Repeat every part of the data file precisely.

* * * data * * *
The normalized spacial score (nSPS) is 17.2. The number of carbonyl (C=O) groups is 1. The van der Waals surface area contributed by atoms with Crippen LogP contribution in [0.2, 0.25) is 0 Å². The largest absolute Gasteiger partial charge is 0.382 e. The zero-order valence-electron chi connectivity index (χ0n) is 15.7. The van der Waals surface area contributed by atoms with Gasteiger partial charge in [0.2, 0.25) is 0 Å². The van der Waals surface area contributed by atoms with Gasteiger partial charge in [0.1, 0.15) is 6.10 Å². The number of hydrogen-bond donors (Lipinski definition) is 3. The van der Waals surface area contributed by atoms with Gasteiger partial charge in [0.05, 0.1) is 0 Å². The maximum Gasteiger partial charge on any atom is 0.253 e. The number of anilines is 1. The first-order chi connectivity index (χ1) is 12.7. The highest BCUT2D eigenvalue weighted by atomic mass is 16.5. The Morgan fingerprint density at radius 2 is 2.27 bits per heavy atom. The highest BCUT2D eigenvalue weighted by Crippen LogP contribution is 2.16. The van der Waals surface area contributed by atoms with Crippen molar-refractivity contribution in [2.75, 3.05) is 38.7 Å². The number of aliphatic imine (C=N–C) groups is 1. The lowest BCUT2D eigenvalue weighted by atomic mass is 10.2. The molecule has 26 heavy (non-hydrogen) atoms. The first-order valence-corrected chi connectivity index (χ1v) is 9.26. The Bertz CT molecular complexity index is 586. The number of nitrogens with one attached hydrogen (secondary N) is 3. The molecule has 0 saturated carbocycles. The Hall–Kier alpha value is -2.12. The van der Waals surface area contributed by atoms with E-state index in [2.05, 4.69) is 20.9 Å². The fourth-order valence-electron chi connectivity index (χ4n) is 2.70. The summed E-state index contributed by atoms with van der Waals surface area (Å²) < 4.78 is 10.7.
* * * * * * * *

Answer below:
The normalized spacial score (nSPS) is 17.2. The number of carbonyl (C=O) groups is 1. The van der Waals surface area contributed by atoms with Crippen LogP contribution in [0.2, 0.25) is 0 Å². The largest absolute Gasteiger partial charge is 0.382 e. The zero-order valence-electron chi connectivity index (χ0n) is 15.7. The van der Waals surface area contributed by atoms with Gasteiger partial charge in [0.2, 0.25) is 0 Å². The van der Waals surface area contributed by atoms with Gasteiger partial charge in [0.1, 0.15) is 6.10 Å². The number of hydrogen-bond donors (Lipinski definition) is 3. The van der Waals surface area contributed by atoms with Gasteiger partial charge in [0.05, 0.1) is 0 Å². The maximum Gasteiger partial charge on any atom is 0.253 e. The number of anilines is 1. The first-order chi connectivity index (χ1) is 12.7. The highest BCUT2D eigenvalue weighted by atomic mass is 16.5. The Morgan fingerprint density at radius 2 is 2.27 bits per heavy atom. The highest BCUT2D eigenvalue weighted by Crippen LogP contribution is 2.16. The van der Waals surface area contributed by atoms with Crippen molar-refractivity contribution in [2.75, 3.05) is 38.7 Å². The number of aliphatic imine (C=N–C) groups is 1. The lowest BCUT2D eigenvalue weighted by atomic mass is 10.2. The molecule has 26 heavy (non-hydrogen) atoms. The first-order valence-corrected chi connectivity index (χ1v) is 9.26. The Bertz CT molecular complexity index is 586. The number of nitrogens with one attached hydrogen (secondary N) is 3. The molecule has 0 saturated carbocycles. The Hall–Kier alpha value is -2.12. The van der Waals surface area contributed by atoms with E-state index in [2.05, 4.69) is 20.9 Å². The fourth-order valence-electron chi connectivity index (χ4n) is 2.70. The summed E-state index contributed by atoms with van der Waals surface area (Å²) < 4.78 is 10.7.